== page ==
We keep his car tucked away for the next few days, until Larry has to go out of town, and wants my car in the garage for safety purposes? That's sweet but his car is like a beacon for angry delinquents. Right? As luck would have it the first night I am all alone in the house. I'm an adult, I can sleep alone in my own house, two down from the one that was recently robbed, of which my husband tried to single handedly apprehend the perpetrators. I'm fine and in my back pocket I have my sisters house, seven minutes away, with an empty guest room. She says I can come over anytime. I assume that includes the middle of the night...wouldn't you?

I secure the house twice, make sure my phone is fully charged, and leave on several lights in case I need water or something. It's late before I try to sleep because I binge watch Grace and Frankie for a few hours, it's a light comedy, and I think it might help me sleep. Then I play a few rounds of solitaire on my iPhone, call my sister again, work on a blog, refresh my water. I finally turn everything off and give the Rosary a try, somewhere between the third and forth decade, I dose off. At exactly 2:00 a.m. in the morning I wake up for absolutely no reason.

If only...the light in the hall didn't suddenly go dark. My breath catches in my throat, I sit straight up in bed, straining my ears for the slightest indication of an intruder, although difficult to hear over the sound of Shaggy's snoring (my fearless Portuguese Water dog). I know, it's like I'm staring in a B rated horror movie, I expect Jack Nicholson to appear, "Heeere's Johnny." I figure they are waiting me out and I have to remind myself to breath. Eventually I pull on a sweatshirt, drag Shaggy off his chair, and decide to inspect the house. I first check the light switch in the dark hall, if that thing goes on, I head straight to my sisters. The bulb is dead, a minor detail, I remain on high alert. I secure every damn door before peaking out the front window, searching for suspicious activity, grateful not to hear, "Wendy, I'm home." I head back to bed even though I am not convinced of my safety. I lay awake counting the people most likely to attend my funeral until the alarm sounds at 5:50 am (if you must know I counted eighty-six and that includes second cousins).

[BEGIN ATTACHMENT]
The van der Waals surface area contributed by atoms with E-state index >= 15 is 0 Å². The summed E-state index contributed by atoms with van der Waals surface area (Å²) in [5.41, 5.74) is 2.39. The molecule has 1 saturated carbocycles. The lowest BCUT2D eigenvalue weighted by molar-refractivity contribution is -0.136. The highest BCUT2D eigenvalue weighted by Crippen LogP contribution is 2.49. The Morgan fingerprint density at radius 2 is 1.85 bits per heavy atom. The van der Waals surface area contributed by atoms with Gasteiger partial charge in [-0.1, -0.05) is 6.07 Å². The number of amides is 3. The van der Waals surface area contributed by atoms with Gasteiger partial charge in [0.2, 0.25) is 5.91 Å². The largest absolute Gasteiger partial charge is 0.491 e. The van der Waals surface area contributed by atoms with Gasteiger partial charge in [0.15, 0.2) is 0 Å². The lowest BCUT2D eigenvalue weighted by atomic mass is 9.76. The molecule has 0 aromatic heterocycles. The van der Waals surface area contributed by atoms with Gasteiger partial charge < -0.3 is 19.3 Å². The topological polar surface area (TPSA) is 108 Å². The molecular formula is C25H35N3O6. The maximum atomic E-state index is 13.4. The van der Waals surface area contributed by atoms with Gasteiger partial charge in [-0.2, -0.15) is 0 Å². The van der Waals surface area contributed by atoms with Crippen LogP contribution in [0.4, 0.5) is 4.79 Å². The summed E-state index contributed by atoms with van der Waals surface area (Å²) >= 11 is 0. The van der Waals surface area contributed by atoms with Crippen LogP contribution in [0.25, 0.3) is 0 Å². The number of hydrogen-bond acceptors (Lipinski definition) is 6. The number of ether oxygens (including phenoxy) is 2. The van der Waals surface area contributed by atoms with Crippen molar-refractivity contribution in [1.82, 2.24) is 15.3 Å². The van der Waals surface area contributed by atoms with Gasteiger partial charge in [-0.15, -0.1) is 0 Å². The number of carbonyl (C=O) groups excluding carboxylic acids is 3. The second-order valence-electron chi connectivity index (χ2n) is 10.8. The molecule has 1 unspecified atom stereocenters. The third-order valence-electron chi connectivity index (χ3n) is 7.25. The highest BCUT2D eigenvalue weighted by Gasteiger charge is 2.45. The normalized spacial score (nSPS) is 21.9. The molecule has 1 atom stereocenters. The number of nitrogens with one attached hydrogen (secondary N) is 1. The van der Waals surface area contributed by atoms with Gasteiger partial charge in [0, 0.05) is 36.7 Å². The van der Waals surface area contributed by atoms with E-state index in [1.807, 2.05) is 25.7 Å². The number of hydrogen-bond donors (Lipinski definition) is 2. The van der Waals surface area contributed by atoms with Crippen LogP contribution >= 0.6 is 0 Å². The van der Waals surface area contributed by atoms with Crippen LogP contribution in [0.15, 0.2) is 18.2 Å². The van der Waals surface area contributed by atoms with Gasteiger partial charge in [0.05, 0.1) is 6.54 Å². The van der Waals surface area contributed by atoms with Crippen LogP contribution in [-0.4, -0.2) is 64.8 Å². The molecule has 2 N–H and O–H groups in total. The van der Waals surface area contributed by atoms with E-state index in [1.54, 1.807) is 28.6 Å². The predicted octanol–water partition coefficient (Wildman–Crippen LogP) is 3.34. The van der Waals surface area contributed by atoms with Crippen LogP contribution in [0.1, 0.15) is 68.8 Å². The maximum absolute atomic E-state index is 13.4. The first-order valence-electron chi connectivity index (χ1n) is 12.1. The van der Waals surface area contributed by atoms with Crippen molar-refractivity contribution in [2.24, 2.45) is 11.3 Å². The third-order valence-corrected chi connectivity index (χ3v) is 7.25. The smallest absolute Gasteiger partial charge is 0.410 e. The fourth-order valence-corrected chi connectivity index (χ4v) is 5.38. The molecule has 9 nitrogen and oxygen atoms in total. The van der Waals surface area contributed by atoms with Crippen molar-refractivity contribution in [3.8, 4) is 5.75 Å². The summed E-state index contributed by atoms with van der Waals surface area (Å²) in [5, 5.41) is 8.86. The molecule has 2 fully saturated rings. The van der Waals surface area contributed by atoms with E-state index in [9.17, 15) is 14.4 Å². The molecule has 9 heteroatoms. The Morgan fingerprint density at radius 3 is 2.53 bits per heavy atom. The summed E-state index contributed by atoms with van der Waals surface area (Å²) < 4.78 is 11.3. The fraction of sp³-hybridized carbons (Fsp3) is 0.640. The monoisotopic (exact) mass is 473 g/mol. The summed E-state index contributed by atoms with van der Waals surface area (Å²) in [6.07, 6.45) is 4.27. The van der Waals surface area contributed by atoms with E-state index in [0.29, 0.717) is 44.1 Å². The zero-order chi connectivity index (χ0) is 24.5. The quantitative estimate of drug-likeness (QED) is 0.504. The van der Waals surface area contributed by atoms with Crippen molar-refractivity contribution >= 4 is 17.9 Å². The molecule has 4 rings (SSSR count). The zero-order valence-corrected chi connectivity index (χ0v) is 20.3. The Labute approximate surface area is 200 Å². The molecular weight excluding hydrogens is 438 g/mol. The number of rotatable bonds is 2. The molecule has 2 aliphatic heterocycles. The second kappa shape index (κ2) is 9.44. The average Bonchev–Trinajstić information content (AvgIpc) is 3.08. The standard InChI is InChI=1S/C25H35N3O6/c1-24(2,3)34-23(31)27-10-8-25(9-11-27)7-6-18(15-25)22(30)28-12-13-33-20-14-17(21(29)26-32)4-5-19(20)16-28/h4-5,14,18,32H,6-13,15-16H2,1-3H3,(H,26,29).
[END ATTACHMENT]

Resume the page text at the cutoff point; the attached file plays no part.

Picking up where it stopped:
If only...it wasn't spirit week at Notre Dame, I wouldn't have to dress like a zoo animal this morning, and try to maintain control of a bunch of hyped up students when I'm exhausted. I notice my throat is itchy, not a good sign, and my sense of humor is AWOL. I'm so tired I don't even dry my hair, I just slap on these tiger ears I dug out of the costume bin in the hall, attach a tail to my ass, and drive to work gulping down a third cup of coffee. Let me just say it was a loooong day. I have to pick up a few things at the grocery store on my way home. I couldn't figure out why I was getting such odd looks until I got home and realize I had not de-tigered myself. It happens.

If only...it wasn't Lent and I could have a glass of wine. 



Come visit me at Living in the Gap, drop-ins welcome!

4 comments:

  1. Ok, that kept me riveted! Sounds like a little too much excitement for your average weekday, but I'm glad all is ok. (Aside from the robbery, obviously.) Our neighbors two doors down got robbed a couple of years ago and it definitely makes you hypervigilant!

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    1. I think they got ink cartridges and nappies! They only made it into the garage by the time Larry pulled up and the driver called them in. They found a crowbar stuck in the patio door but no entry! It was so brazen. I guess our safety is just an illusion. But I do have a courageous husband! Did I say courageous I ment crazy! Thanks for reading Brenda!

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  2. Wow, what a story and what a crazy experience! I'm always a mess when my husband travels. I've gotten better at getting to sleep, but it still doesn't really go well. And that's without having a real worry about robbers!

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    1. I know this scenario all too well, Larry used travel every week when our kids were young, but at least I had the kids! The light was unfortunate!